IMG_1695We had some quick steel putty witch is like JB weld. So we set about cleaning the oil and chain spoodge off. Dan mixed up the putty and we built it up as good as we could. This stuff is allot like play dough in that it holds its shape, However when it cures it is like steel. You can file or drill it.  While the quick steel cured, we repaired the wires, we had a 12volt soldering iron with us. So those were a pretty easy reapair. After the wires were fixed up,we then filed the putty where the mating surfaces of the cover and case go together. So they were smooth and matched up as well as can be expected. We both were happy with the fit of the cover, So we applied some silicone sealant we had. (Dan had bought some to glue some decorative thingy’s on his bike, good thing too!) Anyway we reinstalled the cover. We had an extra masterlink for the chain so we reinstalled the chain.

Now with the push rod for the clutch smashed into many peices. We had no way to make the clutch work. But thats ok, you can ride without the clutch. In town is pretty tough, but on the hwy no problem. Most bikes shift just fine without the clutch if you do it right. More importantly though, the clutch push rod goes into the engine through a seal. Without the rod the motor will just pump oil out the hole….. We found a small bolt that fit into the hole and we wedged it in place with part of a hacksaw blade and some safety wire…. We test fired the engine and we had NO LEAKS!!!!

Looks as though we were good to go!  We loaded all of Dans crap back on the bike and gave him a running push start. He was off and running again…Total repair time about 4 hours on the side of the road.

Every so often John would ride up along side and have a look at the repair area. No leaks. The repair was good. We cruised the 60 miles or so to Rio Gallegos with no trouble.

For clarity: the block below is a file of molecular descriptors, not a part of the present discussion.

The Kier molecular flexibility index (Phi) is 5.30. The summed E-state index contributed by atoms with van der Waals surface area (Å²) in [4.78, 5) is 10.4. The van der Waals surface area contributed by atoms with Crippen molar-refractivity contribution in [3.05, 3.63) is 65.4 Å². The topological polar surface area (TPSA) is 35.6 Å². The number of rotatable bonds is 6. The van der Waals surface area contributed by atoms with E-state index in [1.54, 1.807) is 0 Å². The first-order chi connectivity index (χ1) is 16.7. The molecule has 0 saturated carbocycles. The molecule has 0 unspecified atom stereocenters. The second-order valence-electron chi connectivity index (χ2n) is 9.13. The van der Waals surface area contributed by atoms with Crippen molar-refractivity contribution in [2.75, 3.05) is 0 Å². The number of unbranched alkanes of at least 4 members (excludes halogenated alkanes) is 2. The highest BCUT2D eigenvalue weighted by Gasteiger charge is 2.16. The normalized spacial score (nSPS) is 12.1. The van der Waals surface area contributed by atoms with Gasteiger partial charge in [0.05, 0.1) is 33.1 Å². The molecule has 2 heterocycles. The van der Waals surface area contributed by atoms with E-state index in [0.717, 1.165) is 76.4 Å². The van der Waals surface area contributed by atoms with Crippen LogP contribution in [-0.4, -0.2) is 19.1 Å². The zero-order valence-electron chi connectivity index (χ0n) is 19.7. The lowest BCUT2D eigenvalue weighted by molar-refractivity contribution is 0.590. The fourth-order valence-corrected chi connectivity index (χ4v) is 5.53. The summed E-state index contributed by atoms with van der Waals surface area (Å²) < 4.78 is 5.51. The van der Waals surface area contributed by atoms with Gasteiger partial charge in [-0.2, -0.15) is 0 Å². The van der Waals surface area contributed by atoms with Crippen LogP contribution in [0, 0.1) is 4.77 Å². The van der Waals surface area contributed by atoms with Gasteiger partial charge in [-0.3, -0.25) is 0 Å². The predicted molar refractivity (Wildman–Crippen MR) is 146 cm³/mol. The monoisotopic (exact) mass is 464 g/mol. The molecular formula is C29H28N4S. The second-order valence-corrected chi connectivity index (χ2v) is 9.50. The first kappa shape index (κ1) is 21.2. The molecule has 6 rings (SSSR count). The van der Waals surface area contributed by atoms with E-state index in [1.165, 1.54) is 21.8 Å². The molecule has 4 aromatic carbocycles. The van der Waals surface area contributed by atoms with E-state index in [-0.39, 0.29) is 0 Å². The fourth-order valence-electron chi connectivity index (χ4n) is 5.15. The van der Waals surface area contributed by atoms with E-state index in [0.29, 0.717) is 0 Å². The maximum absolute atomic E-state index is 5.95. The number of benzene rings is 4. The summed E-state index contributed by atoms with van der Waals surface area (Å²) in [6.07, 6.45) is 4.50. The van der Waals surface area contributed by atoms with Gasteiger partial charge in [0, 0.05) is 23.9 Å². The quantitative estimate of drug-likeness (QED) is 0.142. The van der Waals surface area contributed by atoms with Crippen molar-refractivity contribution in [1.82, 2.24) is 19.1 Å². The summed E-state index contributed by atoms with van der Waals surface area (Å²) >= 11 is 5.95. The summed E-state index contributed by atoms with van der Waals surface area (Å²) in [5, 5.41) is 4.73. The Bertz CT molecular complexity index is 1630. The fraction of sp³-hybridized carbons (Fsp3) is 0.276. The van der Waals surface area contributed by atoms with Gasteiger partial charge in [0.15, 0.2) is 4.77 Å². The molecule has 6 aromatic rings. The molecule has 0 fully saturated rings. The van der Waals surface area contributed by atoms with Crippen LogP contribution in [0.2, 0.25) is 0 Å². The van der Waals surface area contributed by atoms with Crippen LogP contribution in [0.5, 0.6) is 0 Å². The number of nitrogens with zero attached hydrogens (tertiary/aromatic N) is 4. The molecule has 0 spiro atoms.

Dan hit almost every light on the way into town (and ran a few red lights to avoid having to start without a clutch!) and we stopped at the first gas station to fill up and figure out where to go to get a clutch rod ordered/made/cobbled so Dan would have a clutch.  While then this dude comes up and starts chatting us up. He knows our bikes are V-stroms so he is a biker. We then tell him about our troubles, needing parts etc. He tells us to follow him and he’ll take us to a bike shop. Cool! so off we go. Dan using the starter button to get going from a stop. He would just have the bike in first gear and hit the button. The starter was strong enough to turn the engine and move the bike forward. Then bingo she would light and off he’d go..

IMG_1708Anyway we got to the bike shop. SM Motos in RIO Gallegos. It didn’t really look like much from the outside and we were a bit skeptical…. But after going inside we saw they had a proper repair shop and more importantly a guy who knew his shit and was willing to help. We pulled the clutch rod from John’s bike and showed it to him. He dropped what he was doing and started searching his shop. He found a rod that was very close. It was a little too big on one end but he set about turning it down on the lathe in the corner. We stood there in disbelief. We had been in his shop for about 30 minutes and he was MAKING a part for us.

 

 

IMG_1707It turned out to be a bit more of a job then planned, but in the end we left his shop at 8:30 that night with a working clutch and new chains on both bikes. He charged us about $60 bucks US to make the part and he spent about an hour and half making it…. After closing the shop he then led us to a hotel and wished us luck.